The desire for romantic love in marriage is deeply rooted in our psychological makeup. Almost every popular magazine has at least one article each issue on keeping love alive in a marriage. Books abound on the subject.
Television and radio talk shows deal with it. Keeping love alive in our marriages is serious business.
With all the books, magazines, and practical help available, why is it that so few couples seem to have found the secret to keeping love alive after the wedding? Why is it that a couple can attend a communication workshop, hear
wonderful ideas on how to enhance communication, return home, and find themselves totally unable to implement the communication patterns demonstrated? How is it that we read a magazine article on “101 Ways to Express Love to Your Spouse,” select two or three ways that seem especially good to us, try them, and our spouse doesn’t
even acknowledge our effort? We give up on the other 98 ways and go back to life as usual.
We must be willing to learn our spouse’s primary love language if we are to be effective communicators of love.
The answer to those questions is the purpose of this book. It i s not that the books and articles already published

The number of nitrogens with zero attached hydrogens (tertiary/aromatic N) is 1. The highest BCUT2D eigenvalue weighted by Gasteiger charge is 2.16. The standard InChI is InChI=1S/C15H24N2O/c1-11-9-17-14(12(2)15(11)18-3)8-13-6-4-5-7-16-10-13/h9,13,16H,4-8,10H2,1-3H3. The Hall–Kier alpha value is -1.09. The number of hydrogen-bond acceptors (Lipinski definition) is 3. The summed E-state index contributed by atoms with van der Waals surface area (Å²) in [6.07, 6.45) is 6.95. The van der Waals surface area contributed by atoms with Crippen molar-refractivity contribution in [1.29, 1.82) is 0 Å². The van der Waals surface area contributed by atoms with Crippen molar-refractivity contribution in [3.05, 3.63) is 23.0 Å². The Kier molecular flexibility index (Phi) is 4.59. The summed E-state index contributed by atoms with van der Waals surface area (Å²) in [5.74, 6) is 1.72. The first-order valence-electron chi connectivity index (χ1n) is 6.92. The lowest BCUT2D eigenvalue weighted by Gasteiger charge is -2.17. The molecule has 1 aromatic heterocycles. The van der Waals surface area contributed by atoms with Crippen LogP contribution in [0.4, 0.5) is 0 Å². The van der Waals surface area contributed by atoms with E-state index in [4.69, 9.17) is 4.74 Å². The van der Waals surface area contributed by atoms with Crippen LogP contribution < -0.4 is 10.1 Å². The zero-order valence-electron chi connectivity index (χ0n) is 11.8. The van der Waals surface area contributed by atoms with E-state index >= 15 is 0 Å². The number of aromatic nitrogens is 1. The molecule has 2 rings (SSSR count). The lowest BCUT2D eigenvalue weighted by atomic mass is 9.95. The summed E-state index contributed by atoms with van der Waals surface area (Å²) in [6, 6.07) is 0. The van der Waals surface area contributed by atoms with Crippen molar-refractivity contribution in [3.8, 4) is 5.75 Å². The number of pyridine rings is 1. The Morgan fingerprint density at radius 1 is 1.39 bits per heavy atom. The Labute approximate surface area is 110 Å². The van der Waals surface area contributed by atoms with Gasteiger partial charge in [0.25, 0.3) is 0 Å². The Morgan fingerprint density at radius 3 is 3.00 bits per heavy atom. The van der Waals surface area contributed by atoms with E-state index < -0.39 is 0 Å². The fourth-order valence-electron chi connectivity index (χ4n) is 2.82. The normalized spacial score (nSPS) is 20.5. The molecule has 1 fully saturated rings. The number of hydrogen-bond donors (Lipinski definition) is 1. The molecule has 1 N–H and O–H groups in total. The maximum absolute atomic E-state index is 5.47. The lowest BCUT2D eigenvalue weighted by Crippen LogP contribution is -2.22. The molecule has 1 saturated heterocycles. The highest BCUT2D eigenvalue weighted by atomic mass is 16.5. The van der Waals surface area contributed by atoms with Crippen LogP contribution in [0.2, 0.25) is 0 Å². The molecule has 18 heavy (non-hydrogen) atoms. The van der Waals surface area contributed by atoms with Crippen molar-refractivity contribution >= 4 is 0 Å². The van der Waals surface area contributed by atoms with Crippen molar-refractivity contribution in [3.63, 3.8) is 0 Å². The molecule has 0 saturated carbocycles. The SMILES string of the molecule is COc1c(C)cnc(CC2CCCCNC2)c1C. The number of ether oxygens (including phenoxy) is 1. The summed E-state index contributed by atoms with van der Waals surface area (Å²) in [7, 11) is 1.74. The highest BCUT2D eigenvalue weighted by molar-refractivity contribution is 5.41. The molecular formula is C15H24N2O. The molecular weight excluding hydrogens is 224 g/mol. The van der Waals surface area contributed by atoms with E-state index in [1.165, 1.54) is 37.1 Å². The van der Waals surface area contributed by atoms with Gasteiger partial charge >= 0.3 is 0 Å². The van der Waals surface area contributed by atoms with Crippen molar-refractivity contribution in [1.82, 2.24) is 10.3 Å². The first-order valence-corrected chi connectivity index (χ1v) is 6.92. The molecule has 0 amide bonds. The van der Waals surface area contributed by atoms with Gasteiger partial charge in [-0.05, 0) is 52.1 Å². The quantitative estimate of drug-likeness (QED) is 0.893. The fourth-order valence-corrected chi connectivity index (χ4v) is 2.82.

are not helpful. The problem is that we have overlooked one fundamental truth: People speak different love languages. In the area of linguistics, there are major language groups: Japanese, Chinese, Spanish, English, Portuguese, Greek, German, French, and soon. Most of us grow up learning the language of our parents and siblings, which becomes our primary or native tongue. Later, we may learn additional languages but usually with much more effort.
These become our secondary languages. We speak and understand best our native language. We feel most comfortable speaking that language. The more we use a secondary language, the more comfortable we become conversing in it. If we speak only our primary language and encounter someone else who speaks only his or her primary language, which is different from ours, our communication will be limited. We must rely on pointing,